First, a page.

Nathaniel Branden is a psychologist who began his career as a member of Ayn Rand’s legendary inner circle. Most people know Rand through her most popular novels, The Fountainhead and Atlas Shrugged, but these were just literary expressions of her philosophy, Objectivism, which set out her brilliant, if sometimes exhausting, world view.
That view encompassed all of the main areas of philosophy, including a complex ethical theory with a foundational account of human psychology. Branden developed an entire career around articulating her approach—and in particular, a compelling account of self-esteem.
“I define self-esteem as the disposition to experience oneself as competent to cope with the basic challenges of life and as worthy of happiness.”
For Branden, human beings encounter a world in which they must make a fundamental choice: use their minds to identify reality and make choices in light of the actual facts, or—for whatever reason—spend life clashing with them, pursuing fantasies and untruth. Self-esteem is a form of much-needed confidence in our ability to successfully navigate our lives.
“Self-esteem…is confidence in the efficacy of our mind, in our ability to think. By extension, it is confidence in our ability to learn, make appropriate choices and decisions, and respond effectively to change. It is also the experience that success, achievement, fulfillment – happiness – are right and natural for us. The survival-value of such confidence is obvious; so is the danger when it is missing.”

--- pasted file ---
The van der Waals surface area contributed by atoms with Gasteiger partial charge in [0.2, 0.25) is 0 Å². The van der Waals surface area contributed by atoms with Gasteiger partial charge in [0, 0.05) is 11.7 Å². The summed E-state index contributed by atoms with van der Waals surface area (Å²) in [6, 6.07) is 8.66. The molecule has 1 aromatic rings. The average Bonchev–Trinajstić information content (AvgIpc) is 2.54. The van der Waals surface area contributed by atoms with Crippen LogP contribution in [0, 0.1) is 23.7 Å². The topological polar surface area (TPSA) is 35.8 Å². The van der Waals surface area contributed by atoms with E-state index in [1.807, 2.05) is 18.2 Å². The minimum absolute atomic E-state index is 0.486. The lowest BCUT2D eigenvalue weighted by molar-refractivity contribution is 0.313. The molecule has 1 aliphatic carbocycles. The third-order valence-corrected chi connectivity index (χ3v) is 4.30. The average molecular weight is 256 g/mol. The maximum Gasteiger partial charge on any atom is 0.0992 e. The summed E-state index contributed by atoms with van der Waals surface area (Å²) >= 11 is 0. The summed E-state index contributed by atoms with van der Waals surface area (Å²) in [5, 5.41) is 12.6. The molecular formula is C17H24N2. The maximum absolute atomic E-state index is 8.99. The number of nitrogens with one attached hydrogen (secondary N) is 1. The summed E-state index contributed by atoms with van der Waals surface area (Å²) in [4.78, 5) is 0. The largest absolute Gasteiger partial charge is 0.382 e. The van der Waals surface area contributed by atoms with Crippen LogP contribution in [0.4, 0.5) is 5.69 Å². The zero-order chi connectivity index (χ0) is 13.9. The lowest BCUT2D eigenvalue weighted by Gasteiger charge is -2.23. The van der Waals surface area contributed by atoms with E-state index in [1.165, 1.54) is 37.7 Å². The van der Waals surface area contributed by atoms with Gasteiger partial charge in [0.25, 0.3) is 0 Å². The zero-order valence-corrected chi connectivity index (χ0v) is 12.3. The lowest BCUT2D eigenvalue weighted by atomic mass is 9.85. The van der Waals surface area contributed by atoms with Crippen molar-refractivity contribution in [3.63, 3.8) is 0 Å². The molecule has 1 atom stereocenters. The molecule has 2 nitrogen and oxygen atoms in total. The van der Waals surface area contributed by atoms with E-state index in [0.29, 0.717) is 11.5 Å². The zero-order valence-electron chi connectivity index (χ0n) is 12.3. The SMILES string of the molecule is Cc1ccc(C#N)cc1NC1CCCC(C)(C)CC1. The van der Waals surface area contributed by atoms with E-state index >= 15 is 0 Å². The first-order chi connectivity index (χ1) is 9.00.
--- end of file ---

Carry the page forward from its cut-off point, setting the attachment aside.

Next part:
So, it is decidedly not “the euphoria or buoyancy that may be temporarily induced by a drug, a compliment, or a love affair.” In other words, much of the approach we’ve taken for decades is wrong. Thankfully being questioned, this is the idea that we can build up others’ self-esteem with lavish praise, deserved or not.
Self-esteem isn’t a gift from others, but a survival tool: “The root of our need for self-esteem is the need for a consciousness to learn to trust itself. And the root of the need to learn such trust is the fact that consciousness is volitional: we have the choice to think or not to think. We control the switch that turns consciousness brighter or dimmer. We are not rational — that is, reality-focused — automatically. This means that whether we learn to operate our mind in such a way as to make ourselves appropriate to life is ultimately a function of our choices.”
Branden puts the challenge frankly: “Do we strive for consciousness or for its opposite? For rationality or its opposite? For coherence and clarity or their opposite? For truth or its opposite?”
Does this make sense? How might it improve and inform both our personal and parenting choices? Lots to consider.